Lying in bed, in the dark before the day starts, is always a time when you have somewhat introspective thoughts. Lately Peter has been thinking a lot about what his life sums up until now. At 48, he still feels “young”. He’s in decent shape, has a typical family with a wife and daughter, and he’s been at the same job for the last 8 years, as a senior accountant at Peterson Accounting, and 8 years is time enough to start thinking about moving into something better. But what? Old man Peterson is about to enter his 70’s, but he doesn’t look like he’s stepping down anytime soon, and Peter is not sure he’s management material himself. Maybe having some training, like an MBA or something, maybe that would help. But that costs money, and a lot of it. He decides to take some time of the day ahead to check out some reviews of online courses, especially if they are accepted as valid by private companies. And then he sighs.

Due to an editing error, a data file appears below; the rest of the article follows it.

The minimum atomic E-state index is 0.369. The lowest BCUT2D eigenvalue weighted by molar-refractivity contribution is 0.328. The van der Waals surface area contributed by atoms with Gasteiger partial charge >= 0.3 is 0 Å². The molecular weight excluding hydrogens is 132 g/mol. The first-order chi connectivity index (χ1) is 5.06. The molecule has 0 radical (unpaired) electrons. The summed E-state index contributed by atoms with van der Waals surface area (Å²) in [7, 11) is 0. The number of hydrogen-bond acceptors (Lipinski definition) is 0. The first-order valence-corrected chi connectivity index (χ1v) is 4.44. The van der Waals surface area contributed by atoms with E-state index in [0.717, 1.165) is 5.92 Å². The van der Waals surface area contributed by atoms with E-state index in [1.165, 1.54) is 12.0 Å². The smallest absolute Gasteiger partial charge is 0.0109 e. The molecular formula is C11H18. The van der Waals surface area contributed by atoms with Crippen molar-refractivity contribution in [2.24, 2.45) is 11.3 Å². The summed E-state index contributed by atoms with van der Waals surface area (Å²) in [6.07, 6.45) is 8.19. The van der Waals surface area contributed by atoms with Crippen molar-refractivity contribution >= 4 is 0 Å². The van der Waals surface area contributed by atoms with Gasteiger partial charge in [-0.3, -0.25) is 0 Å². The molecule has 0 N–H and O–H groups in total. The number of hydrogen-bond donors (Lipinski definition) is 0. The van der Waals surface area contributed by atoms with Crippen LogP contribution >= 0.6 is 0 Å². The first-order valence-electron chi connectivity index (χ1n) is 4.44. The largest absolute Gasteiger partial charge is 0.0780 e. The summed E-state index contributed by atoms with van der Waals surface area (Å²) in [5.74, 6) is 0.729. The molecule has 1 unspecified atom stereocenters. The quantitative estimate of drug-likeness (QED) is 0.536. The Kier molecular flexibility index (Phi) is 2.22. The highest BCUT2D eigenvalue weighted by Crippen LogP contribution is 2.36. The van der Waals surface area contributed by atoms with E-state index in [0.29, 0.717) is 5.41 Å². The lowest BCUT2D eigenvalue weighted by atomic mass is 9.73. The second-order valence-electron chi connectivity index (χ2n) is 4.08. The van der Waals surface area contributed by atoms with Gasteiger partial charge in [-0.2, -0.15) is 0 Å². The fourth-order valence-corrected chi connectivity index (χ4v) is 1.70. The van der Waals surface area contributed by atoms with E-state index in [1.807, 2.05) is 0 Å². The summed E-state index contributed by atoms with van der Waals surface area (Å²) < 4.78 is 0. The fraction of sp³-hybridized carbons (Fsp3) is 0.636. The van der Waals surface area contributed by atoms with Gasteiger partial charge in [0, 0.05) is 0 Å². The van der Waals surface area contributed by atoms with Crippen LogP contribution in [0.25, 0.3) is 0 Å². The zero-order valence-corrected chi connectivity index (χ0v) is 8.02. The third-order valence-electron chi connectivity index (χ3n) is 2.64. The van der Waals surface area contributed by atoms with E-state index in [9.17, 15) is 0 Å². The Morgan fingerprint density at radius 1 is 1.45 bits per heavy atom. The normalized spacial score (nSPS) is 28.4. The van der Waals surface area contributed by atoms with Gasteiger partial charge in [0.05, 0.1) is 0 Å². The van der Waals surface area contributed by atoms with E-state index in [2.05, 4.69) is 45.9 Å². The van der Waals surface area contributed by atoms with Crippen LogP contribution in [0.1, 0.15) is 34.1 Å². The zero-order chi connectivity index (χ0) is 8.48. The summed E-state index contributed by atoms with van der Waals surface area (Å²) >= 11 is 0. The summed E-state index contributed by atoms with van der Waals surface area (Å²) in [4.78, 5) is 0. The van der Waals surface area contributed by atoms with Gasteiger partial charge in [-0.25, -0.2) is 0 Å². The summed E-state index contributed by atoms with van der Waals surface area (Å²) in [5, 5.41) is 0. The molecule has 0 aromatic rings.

He turns to face Lynn, his wife of 21 years, and gently kisses her as if to wake her up, although obviously she also wakes up when Mr. Withers starts singing. It’s too dark to make out her features, but even knowing she’s hardly looking her best this early in the morning, he is very familiar with her dark blond hair and her clear brown eyes, and even after more than two decades of living together, he is still very much in love with her, which he feels as not being very normal, in this day and age.

“’Morning…”, he whispers.

She notices a protuberance on his lower body and replies “Good morning… and thank God for morning wood”.

He kisses her and pushes away while replying “woman, you know we don’t have time for that, and besides, I need to pee. Badly!”.